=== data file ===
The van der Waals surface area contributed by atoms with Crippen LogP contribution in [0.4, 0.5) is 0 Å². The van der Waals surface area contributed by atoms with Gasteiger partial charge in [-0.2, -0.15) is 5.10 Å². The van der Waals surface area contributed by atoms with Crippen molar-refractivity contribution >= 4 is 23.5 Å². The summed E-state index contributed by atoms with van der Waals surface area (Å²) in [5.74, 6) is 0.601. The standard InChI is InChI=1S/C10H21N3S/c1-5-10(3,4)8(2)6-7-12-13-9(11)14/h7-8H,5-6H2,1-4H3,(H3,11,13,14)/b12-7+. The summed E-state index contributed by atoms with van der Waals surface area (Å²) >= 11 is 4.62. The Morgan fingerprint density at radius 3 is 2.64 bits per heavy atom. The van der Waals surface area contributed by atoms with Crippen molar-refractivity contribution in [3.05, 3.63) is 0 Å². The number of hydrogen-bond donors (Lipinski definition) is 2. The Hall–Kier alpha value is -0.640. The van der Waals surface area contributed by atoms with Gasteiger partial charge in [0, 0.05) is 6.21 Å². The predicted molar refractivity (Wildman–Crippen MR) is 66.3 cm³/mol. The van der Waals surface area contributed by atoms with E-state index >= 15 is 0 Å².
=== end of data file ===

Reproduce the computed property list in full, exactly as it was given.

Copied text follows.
The van der Waals surface area contributed by atoms with Crippen LogP contribution in [0.4, 0.5) is 0 Å². The van der Waals surface area contributed by atoms with Gasteiger partial charge in [-0.2, -0.15) is 5.10 Å². The van der Waals surface area contributed by atoms with Crippen molar-refractivity contribution >= 4 is 23.5 Å². The summed E-state index contributed by atoms with van der Waals surface area (Å²) in [5.74, 6) is 0.601. The standard InChI is InChI=1S/C10H21N3S/c1-5-10(3,4)8(2)6-7-12-13-9(11)14/h7-8H,5-6H2,1-4H3,(H3,11,13,14)/b12-7+. The summed E-state index contributed by atoms with van der Waals surface area (Å²) >= 11 is 4.62. The Morgan fingerprint density at radius 3 is 2.64 bits per heavy atom. The van der Waals surface area contributed by atoms with Crippen molar-refractivity contribution in [3.05, 3.63) is 0 Å². The number of hydrogen-bond donors (Lipinski definition) is 2. The Hall–Kier alpha value is -0.640. The van der Waals surface area contributed by atoms with Gasteiger partial charge in [0, 0.05) is 6.21 Å². The predicted molar refractivity (Wildman–Crippen MR) is 66.3 cm³/mol. The van der Waals surface area contributed by atoms with E-state index >= 15 is 0 Å².